Friday, March 22, 2013

Book Review: The Longest Way Home by Andrew McCarthy

Post by Kerrie

Author event with Andrew McCarthy, April 27 at the Fort Collins Hilton. 

I am excited about the upcoming Northern Colorado Writers Conference (April 26-27) for many reasons. First and foremost, it is an event that brings me incredible joy because it resonates so deeply with my personal mission statement; to use my God-given talents to support and encourage writers of all levels and genres to achieve their dreams. Secondly, I get to meet and reconnect with so many wonderful people.

Andrew McCarthyThis year I am looking forward to meeting our keynote speaker, Andrew McCarthy. This is partly because I was teenager in the 80’s and loved watching him in Pretty in Pink, St. Elmo’s Fire and Mannequin. But the other big reason is because I admire him as a writer. I enjoy reading his many travel articles and I have read his memoir twice.

 McCarthy writes with incredible insight, depth and openness that draws you in and keeps you reading. In his memoir, The Longest Way Home: One Man’s Quest for the Courage to Settle Down, we journey with him on his travels as he explores his life and his recent decision to get married for a second time.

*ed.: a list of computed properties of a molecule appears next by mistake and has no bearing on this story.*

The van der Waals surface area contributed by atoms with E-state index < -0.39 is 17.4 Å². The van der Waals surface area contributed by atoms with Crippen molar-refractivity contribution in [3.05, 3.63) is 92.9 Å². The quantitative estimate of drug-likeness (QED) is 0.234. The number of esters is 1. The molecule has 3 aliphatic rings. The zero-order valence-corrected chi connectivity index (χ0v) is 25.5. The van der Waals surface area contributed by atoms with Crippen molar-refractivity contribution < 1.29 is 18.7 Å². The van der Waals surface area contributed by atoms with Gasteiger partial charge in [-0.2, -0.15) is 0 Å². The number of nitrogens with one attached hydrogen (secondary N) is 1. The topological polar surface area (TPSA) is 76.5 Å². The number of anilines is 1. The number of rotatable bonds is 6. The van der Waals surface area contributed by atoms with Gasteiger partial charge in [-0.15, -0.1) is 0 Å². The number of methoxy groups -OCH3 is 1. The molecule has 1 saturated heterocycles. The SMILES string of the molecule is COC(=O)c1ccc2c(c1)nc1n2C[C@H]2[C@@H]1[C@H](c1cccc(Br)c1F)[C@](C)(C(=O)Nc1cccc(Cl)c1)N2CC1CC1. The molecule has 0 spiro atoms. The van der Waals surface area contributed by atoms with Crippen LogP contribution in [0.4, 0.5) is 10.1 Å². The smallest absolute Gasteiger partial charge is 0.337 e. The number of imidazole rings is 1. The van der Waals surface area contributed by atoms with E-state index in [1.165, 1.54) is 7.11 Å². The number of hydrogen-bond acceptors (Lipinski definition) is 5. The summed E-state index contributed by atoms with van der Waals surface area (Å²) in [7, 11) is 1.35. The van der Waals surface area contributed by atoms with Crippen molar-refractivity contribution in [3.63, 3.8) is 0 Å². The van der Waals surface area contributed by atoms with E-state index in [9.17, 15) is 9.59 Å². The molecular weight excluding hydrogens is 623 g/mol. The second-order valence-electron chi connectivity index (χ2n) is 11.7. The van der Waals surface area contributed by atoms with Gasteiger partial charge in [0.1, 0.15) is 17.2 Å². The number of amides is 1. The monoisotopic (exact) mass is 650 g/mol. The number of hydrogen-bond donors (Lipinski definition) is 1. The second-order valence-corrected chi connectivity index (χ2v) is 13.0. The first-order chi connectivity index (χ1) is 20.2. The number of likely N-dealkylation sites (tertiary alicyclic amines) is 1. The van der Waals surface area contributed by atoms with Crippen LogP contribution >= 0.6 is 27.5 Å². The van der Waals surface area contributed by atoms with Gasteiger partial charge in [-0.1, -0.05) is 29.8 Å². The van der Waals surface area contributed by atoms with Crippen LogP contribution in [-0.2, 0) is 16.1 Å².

The book opens in New York where McCarthy talks about his early acting career, his family growing up and his current life. Following the discussion with his partner of seven years (also the mother of his daughter) about getting married, he began to have doubts and questioned his decision. He responded by reaching out to editors and assembling a string of writing assignments to some of the most exotic places in the world before the wedding.

“I’m going on these journeys, not to escape the commitment I recently made—but quite the opposite, I’m going to use them the way I have always used travel: to find answers. I’m setting out in order to gain the insight necessary to bring me home.”

He takes us to Patagonia, The Amazon, The Osa pennisula in Costa Rica and Mt. Kilimanjaro. He travels deep into jungles, deep into cultures and deep into himself, revealing questions that many of us have had. Do I belong? Am I doing the right thing? Am I a good parent?

In Costa Rica he meets people from the United States who have relocated and started a new life.

“Karen, like Tom and Pat, is yet another person I meet who walked away from it all with a dream of something better…I have long harbored notions of escape, of walking away and looking back…So maybe that’s what I’m doing down here in Osa—getting a good look at those who did escape and to challenge my own propensity toward utopian fantasies that can corrode any chance at real happiness.”

His journey ends in Dublin where his wedding is supposed to take place. Whether or not he found the answers he was seeking and gets married is something you will have to discover by reading the book. But I can assure you, it won’t be wasted time. McCarthy is an amazing writer, creating a strong sense of place in each location, showing us his vulnerability by writing with raw honesty and most of all, telling a great story.

 If you are attending the conference, you will get a copy of this wonderful memoir. If you aren’t, I highly recommend you get a copy to read.

 Have you read this book yet or any of McCarthy’s articles?

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